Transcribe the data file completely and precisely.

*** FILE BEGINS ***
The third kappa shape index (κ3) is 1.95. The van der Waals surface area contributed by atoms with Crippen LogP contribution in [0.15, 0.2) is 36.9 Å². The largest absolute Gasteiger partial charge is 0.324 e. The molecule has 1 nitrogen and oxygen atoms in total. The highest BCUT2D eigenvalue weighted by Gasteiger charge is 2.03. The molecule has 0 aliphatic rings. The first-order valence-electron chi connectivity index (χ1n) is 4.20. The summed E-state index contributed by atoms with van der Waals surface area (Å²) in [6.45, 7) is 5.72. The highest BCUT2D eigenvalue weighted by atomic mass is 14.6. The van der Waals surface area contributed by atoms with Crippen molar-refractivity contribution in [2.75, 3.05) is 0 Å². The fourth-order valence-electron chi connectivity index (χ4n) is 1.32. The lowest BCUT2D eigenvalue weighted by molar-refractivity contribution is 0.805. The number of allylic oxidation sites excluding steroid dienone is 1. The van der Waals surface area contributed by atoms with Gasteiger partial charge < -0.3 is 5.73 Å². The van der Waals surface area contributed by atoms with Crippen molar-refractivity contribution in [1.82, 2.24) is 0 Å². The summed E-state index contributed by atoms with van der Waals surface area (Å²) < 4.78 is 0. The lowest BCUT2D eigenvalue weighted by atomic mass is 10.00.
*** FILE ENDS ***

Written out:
The third kappa shape index (κ3) is 1.95. The van der Waals surface area contributed by atoms with Crippen LogP contribution in [0.15, 0.2) is 36.9 Å². The largest absolute Gasteiger partial charge is 0.324 e. The molecule has 1 nitrogen and oxygen atoms in total. The highest BCUT2D eigenvalue weighted by Gasteiger charge is 2.03. The molecule has 0 aliphatic rings. The first-order valence-electron chi connectivity index (χ1n) is 4.20. The summed E-state index contributed by atoms with van der Waals surface area (Å²) in [6.45, 7) is 5.72. The highest BCUT2D eigenvalue weighted by atomic mass is 14.6. The van der Waals surface area contributed by atoms with Crippen molar-refractivity contribution in [2.75, 3.05) is 0 Å². The fourth-order valence-electron chi connectivity index (χ4n) is 1.32. The lowest BCUT2D eigenvalue weighted by molar-refractivity contribution is 0.805. The number of allylic oxidation sites excluding steroid dienone is 1. The van der Waals surface area contributed by atoms with Gasteiger partial charge < -0.3 is 5.73 Å². The van der Waals surface area contributed by atoms with Crippen molar-refractivity contribution in [1.82, 2.24) is 0 Å². The summed E-state index contributed by atoms with van der Waals surface area (Å²) < 4.78 is 0. The lowest BCUT2D eigenvalue weighted by atomic mass is 10.00.